‘Solomon’s Paradox’

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06th April, 2023

Simply put, you can give great advice to others but struggle to apply that same advice to your own life.

It can be frustrating when you feel like you know what you should be doing but you’re actually not doing it.

King Solomon, the third leader of the Jewish Kingdom, is thought of as a sage and a man of great wisdom.

People traveled great distances to seek his counsel.

But what’s not remembered quite as well is that his personal life was not so pretty.

He made bad decisions repeatedly, had uncontrolled passion for money and women, and neglected to instruct his only son, who went on to ruin the kingdom.

Hence the name, Solomon’s Paradox.

Plenty of wisdom for others; but not for oneself.

Even in our mythology, One of the most disturbing stories that we find in the Puranas is the story of Krishna’s son Samba.

Krishna is a friend, philosopher and guide to Arjuna, but the only stories of father and son are of tension, rage and violence.

There is the story of Samba pretending to be a pregnant woman and duping sages who were visiting Dwaraka. The sages were not amused and cursed Samba that he would give birth to an iron mace that would be responsible for the end of the Yadu clan.

Must not Krishna’s son be as noble and divine and wise and loving as Krishna?

Many great Krishnas in the workplace discover that they have nurtured a Samba at home.

But is this really true of us living in the 21st century? Do we really think more wisely about other people’s problems than our own?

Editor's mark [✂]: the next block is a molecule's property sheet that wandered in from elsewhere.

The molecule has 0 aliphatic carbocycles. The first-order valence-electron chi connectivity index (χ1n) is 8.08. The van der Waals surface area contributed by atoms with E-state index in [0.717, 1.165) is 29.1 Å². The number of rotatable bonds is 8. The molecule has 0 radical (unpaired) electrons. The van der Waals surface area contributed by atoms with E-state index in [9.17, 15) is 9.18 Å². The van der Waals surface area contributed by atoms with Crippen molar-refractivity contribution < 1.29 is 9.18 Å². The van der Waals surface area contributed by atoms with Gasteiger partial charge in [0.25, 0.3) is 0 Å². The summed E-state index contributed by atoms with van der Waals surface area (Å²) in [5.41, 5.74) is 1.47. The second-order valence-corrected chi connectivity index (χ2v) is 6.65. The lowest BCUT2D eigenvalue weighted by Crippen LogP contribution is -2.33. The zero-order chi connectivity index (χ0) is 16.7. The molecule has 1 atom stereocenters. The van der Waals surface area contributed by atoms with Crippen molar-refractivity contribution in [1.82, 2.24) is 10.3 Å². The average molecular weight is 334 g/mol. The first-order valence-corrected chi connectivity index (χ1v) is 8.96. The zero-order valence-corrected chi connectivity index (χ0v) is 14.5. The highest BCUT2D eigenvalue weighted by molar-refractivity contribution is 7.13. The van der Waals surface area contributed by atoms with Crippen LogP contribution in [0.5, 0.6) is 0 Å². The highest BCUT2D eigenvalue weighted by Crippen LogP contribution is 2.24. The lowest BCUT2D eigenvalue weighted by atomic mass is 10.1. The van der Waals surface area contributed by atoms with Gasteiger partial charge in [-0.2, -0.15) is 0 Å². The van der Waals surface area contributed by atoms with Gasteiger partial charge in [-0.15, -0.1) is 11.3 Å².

Our ability to reason about other people’s lives and problems while not being able to do so for ourselves has been dubbed the “Solomon’s Paradox,” and the phenomenon has been studied extensively by social scientists.

Research supports the idea: We really are better at understanding and solving other people’s problems than we are at tackling our own. We are able to take a look at someone in a toxic relationship and see that they would be better off if they left and make a realistic plan for their graceful exit.

We are able to envision how a person’s life should be, and the steps it would take to get there.

But when it comes to our own lives, things get more complicated. We stay in unrewarding jobs, make foolish financial decisions, and stick around in dead-end relationships until the bitter end.

One way to avoid this paradox  & gain personal Solomonic wisdom is journaling.

Write things down, but just the facts.

Remember, you’re not trying to entertain someone else, no one is going to read this but future-you, so just keep an accurate record of your experiences.

Then, let it sit for a few weeks. When your journal has had time to mellow, clear your mind of distractions and read it as if you were reading a novel written from a first-person perspective.

Ask yourself what you would advise the main character to do.

To avoid ‘Solomon’s Paradox’, it is always advisable to engage a coach for personal matters, a counsellor for guidance and an advisor for financial matters and investments.

Don’t try to advise yourself & stay blessed forever.